AVOID THE MOST COMMON TIBET TRAVEL MISTAKES
11. Mistake: “A Chinese visa will get me into Tibet”
You must have a Tibet entry permit in addition to your Chinese visa to travel in the Tibetan Autonomous Region (TAR).
12. Mistake: “Taking the train is all I need to adjust to Lhasa’s altitude”
The train is somewhat helpful but you will need more than just taking the train if you want to avoid altitude sickness on arrival in Lhasa. See our post on the Biggest Mistake People Make about the Tibet Train.
13. Mistake: “Everest Base Camp is the ideal Tibet trip for me”
The trip to Everest Base Camp (EBC) is a great one, and includes some of the most wonderful sites of Tibet, but it’s not for everyone, especially if what you really love is getting out of the car. On the normal group tour to EBC, there’s a fair amount of driving (through amazing mountain scenery), and very little hiking. Actually the most common Tibet tours involve a lot of driving. If you get joy from actually hiking the hills, you might want to consider the Mount Kailash trek (which has a major 3-day trek, but also includes big drives), or a private trip in which you ask your agent for a journey that focuses more on significant hiking time.
14. Mistake: “It is morally and ethically wrong to travel to Tibet”
Many good-hearted people who support Tibet believe that it is wrong to travel to Tibet while it is under Chinese rule. But we strongly disagree, because: 1) The great majority of travelers to Tibet are Chinese tourists, who typically book their travel with Chinese agencies. Tibetan-owned businesses need support from foreigners. 2) If you use Tibetan-owned businesses when you travel to Tibet, including your travel agency, hotels, restaurants, shops, etc. you provide much-needed support to the local Tibetan economy and actually not so much to the state coffers. It is true that your permit, flight and/or train contribute more to the government, but the rest of your tourism money can support Tibetans. 3) His Holiness the Dalai Lama has always encouraged foreign travel to Tibet, to see and judge the situation for yourself.
15. Mistake: “This Tibet travel agency website says they are “local,” so they must be Tibetan-owned”
Pretty much every Tibet travel agency advertises itself as “local,” and says they have “Tibetan staff” or “Tibetan guides.” That often means that they are a Chinese-owned company that hires some Tibetan staff and has an office in Lhasa. Contact us here if you need a referral for a reliable and authentically Tibetan-owned agency.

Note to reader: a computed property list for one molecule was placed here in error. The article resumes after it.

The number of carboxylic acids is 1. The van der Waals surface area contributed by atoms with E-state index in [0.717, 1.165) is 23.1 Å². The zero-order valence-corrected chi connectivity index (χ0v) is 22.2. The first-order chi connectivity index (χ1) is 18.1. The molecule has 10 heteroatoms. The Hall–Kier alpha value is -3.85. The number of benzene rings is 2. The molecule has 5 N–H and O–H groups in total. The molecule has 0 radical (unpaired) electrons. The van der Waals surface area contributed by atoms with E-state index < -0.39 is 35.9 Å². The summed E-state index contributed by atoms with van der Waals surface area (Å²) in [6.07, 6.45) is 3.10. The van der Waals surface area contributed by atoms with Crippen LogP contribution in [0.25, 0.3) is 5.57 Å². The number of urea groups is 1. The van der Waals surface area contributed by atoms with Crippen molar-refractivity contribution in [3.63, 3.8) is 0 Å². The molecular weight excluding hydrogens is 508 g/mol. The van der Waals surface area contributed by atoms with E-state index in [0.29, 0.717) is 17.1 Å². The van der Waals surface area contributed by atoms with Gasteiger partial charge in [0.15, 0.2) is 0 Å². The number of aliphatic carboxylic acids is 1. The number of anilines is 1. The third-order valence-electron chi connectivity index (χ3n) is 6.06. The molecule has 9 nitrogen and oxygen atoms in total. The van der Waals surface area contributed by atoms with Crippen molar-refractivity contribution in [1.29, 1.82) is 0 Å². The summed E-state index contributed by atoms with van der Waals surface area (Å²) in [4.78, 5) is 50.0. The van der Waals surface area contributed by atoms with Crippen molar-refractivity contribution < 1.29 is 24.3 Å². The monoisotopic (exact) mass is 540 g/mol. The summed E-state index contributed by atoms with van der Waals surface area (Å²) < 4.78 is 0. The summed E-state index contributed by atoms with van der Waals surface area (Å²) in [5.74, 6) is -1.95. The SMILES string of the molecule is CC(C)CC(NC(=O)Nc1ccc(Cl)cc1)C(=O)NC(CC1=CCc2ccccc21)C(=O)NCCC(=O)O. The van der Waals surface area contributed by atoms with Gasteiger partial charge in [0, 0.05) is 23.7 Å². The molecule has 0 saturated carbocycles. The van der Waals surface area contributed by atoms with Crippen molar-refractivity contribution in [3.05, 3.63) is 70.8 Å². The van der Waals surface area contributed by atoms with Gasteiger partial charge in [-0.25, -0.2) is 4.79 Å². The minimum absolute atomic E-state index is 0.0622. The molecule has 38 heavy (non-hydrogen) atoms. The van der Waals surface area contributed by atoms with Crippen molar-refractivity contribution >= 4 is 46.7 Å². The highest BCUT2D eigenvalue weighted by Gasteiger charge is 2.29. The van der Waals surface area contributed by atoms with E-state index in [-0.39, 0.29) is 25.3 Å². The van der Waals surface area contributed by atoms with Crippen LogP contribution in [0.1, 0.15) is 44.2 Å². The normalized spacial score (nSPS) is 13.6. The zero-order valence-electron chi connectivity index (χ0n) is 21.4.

16. Mistake: “I have to be with a group tour in Tibet”
Though you have to be part of an organized tour to visit the Tibet Autonomous Region (TAR), your organized tour can be a private tour with just you, or you and your partner, or whoever you want in it. Outside the TAR, such as in large parts of the Eastern Tibetan regions of Kham and Amdo, you can travel independently, or in a private tour if you wish. Contact us here to inquiry about a private tour.
17. Mistake: “Cool, I can pick up some Tibetan medicine from this shop”
If you want to be sure the Tibetan medicine you get is real, ask your Tibetan guide to bring you to the original, authentic Mentsekhang, as there are plenty of scam places.
18. Mistake: “Planning travel to Tibet must be pretty much like planning travel anywhere”
It’s a bummer that you have to have a special permit and an organized tour for your trip to the Tibetan Autonomous Region, but the upside is that a lot of the work is done for you in terms of planning and organizing your trip. Part of the reason why it’s so important to choose a quality, Tibetan-owned agent is because your trip really depends on how authentic and service-oriented your agent is. We can help refer you to a good agent.
19. Mistake: “These Chinese airlines are cheap! Awesome, let’s get a ticket!”
When you fly to and within China, beware that some of your choices are among the “worst airlines in the world,” according to a Business Insider article: Air China, China Eastern Airlines and China Southern Airlines. Unless price is pretty much your only consideration, you may want to look at some of the other options in the Asia market for the overseas portion of your trip. Here’s a list of the best 10 international airlines. We’ve flown Air China and China Eastern without major hassles but it sounds like we got lucky :-) Hainan had a good fare and good legroom on an international flight from San Francisco to Xi’an, but the routing made for a grueling long trip which may not have been worth the cost savings.
20. Mistake: “I will learn about the Tibet situation after I get there.”
If you want to have any idea of what you are looking at in Tibet, you need to learn the basics of modern Tibetan history from a Tibetan perspective, before you go. You can start with the Dalai Lama’s autobiography: Freedom in Exile or John Avedon’s excellent In Exile from the Land of Snows. If you’d rather see a movie, try Kundun, or any of the many documentaries on Tibet, like Tibet: Cry of the Snow Lion.
WHERE TO GO
21. Pick an itinerary that helps protect against altitude sickness
One of your major considerations about choosing where to go should be picking a route that best allows you to acclimatize to the Tibetan Plateau’s very high altitude. If you need help, you can choose one of these Itineraries for Preventing Altitude Sickness in Tibet.
22. Choose either the Tibetan Autonomous Region or Eastern Tibet
Tibet is huge, and unless you have a lot of time, you need to decide if you want to see the most popular sites located in the more restricted Tibetan Autonomous Region (TAR) of Central Tibet – like Lhasa, Mount Kailash or Everest Base Camp – or if you want to visit the culturally preserved, less-traveled and less restricted Kham and Amdo regions of Eastern Tibet. If you need help deciding where to go, just make an inquiry here with your questions in the comments section.
23. If you have one week